Among other things, Experian is in the business of providing its clients data management services, including customer relationship management products and services. While employed by Experian, Gaito and his colleague Jeremy Green were involved in the strategic design of Experian's allegedly proprietary and confidential methods of using "pinning" or "linkage" technology, which assigns "PIN" identifiers to individuals in order to link those individuals across multiple databases. This project became the foundation of Experian's custom solution for Providian Bank and was called "Providian PIN." Based on that project, Experian developed Custom TrueVue, a pinning solution generally applicable to a wide variety of companies. Each of these projects involved Experian's allegedly proprietary and confidential method of using pinning technology, also known as its "matching technology." Gaito and Green had access to the designs, code, and documentation of this matching technology during their employment with Experian.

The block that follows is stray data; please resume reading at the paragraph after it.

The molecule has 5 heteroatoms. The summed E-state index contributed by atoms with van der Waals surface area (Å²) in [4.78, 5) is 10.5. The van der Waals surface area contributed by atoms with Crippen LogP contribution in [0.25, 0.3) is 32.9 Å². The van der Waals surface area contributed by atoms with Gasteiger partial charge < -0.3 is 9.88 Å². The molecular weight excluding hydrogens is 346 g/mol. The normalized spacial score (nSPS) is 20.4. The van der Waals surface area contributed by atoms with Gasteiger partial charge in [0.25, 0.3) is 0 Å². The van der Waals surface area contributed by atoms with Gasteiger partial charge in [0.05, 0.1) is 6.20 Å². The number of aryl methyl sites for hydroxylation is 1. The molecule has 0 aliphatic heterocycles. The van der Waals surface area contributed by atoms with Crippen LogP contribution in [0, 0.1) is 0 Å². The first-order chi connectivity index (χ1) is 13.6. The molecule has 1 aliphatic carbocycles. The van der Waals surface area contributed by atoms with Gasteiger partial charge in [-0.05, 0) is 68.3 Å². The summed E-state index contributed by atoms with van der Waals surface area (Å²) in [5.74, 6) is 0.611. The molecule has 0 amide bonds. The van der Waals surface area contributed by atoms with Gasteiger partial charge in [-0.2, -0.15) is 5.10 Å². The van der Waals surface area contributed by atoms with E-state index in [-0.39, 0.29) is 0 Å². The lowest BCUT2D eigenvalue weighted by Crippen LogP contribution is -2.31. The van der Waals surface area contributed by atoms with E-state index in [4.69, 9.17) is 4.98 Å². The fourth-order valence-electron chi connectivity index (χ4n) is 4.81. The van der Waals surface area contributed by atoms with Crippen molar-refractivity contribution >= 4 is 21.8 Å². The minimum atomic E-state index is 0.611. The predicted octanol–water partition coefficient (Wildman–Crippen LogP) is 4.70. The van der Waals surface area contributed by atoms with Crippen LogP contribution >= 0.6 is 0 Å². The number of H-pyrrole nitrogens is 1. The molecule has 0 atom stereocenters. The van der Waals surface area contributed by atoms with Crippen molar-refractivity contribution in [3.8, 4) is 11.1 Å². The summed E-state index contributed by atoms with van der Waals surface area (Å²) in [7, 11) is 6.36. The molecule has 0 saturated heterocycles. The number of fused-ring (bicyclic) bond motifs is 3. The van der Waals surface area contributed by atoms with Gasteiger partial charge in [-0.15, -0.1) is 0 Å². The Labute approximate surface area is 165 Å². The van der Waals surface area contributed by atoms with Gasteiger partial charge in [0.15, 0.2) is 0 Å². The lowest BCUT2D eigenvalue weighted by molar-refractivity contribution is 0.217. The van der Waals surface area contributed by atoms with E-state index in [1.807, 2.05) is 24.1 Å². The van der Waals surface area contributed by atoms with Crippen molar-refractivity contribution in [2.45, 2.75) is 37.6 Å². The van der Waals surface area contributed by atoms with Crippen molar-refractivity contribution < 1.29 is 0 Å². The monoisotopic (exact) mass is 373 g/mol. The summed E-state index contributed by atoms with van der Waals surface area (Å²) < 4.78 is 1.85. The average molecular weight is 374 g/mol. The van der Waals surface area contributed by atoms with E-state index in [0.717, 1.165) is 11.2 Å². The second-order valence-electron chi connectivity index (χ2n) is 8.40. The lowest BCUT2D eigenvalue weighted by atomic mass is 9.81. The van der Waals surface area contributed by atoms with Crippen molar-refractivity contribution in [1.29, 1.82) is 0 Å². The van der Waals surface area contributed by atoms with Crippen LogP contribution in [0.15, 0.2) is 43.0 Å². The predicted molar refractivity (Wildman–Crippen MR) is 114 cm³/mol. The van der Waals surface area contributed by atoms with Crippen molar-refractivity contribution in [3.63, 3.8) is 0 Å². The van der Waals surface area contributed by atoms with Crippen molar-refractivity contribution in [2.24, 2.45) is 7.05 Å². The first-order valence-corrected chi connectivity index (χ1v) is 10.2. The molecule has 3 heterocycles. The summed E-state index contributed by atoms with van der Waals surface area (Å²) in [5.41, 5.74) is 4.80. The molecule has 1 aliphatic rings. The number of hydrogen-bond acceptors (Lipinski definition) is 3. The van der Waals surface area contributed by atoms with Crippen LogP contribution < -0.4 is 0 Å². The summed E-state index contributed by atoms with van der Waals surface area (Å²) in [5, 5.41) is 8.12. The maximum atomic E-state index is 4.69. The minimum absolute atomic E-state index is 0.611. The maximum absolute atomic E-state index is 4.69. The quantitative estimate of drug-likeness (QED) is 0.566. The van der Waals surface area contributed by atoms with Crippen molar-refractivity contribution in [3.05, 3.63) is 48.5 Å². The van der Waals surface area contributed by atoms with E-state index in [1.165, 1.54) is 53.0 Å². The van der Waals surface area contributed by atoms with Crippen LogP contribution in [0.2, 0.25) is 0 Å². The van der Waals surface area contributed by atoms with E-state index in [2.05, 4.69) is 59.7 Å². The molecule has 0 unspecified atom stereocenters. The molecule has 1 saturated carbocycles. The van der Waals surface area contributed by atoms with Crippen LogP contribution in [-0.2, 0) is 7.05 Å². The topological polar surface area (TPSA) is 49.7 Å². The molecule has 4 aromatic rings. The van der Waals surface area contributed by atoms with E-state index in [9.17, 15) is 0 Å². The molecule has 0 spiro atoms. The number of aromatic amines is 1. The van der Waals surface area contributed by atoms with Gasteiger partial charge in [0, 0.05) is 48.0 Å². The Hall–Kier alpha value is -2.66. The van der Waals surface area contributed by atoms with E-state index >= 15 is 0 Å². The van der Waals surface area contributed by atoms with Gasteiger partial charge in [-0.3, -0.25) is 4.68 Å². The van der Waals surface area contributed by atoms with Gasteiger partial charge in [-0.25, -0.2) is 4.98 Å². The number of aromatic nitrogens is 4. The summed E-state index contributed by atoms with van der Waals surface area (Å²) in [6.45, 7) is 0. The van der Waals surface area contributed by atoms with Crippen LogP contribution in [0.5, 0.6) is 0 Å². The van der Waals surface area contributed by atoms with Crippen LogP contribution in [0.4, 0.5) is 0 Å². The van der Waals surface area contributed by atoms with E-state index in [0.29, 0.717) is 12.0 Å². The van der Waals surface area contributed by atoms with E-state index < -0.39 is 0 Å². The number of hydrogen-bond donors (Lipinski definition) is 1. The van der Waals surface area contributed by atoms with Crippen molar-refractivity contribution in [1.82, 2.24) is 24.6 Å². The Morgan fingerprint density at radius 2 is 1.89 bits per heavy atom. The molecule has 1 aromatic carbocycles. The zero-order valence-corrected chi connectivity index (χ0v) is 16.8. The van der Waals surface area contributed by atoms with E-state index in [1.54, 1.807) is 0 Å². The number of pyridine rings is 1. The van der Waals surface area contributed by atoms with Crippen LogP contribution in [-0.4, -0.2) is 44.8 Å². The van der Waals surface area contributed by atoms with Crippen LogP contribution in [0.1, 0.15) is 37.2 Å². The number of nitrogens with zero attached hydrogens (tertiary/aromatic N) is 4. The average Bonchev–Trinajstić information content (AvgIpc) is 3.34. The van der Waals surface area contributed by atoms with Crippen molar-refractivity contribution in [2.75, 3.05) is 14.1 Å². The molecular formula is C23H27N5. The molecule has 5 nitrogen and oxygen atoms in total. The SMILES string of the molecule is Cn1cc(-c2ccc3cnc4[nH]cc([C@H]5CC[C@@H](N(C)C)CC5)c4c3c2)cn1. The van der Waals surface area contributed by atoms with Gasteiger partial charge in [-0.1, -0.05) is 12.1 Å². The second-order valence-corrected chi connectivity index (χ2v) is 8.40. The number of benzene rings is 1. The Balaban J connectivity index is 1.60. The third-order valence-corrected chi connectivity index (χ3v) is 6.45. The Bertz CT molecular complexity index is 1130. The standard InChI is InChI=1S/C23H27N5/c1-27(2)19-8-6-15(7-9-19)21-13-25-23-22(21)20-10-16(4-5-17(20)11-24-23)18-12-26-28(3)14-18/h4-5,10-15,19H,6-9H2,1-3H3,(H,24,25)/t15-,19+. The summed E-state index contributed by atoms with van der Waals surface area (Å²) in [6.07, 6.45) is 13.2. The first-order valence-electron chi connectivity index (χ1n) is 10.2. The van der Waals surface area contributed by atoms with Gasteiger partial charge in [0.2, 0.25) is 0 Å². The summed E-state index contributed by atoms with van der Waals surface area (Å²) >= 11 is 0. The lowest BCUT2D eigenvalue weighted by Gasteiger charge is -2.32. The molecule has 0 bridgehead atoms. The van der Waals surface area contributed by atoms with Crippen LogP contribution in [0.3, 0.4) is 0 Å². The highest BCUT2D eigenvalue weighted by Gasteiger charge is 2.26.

Gaito left Experian and formed his own company, I-Centrix, in March, 2000.*fn3 One month later, Gaito entered into a consulting agreement with EIS. The agreement defined EIS as encompassing "any and all business units, divisions, subsidiaries, affiliates and joint ventures of Experian Information Systems, Inc.," which included EMS, its corporate affiliate. The agreement referred to these entities collectively as "Experian." The consulting agreement stipulated that I-Centrix's employees and approved subcontractors would perform work as requested by Experian at such times and places as mutually agreed upon, and was to continue indefinitely unless terminated by either party.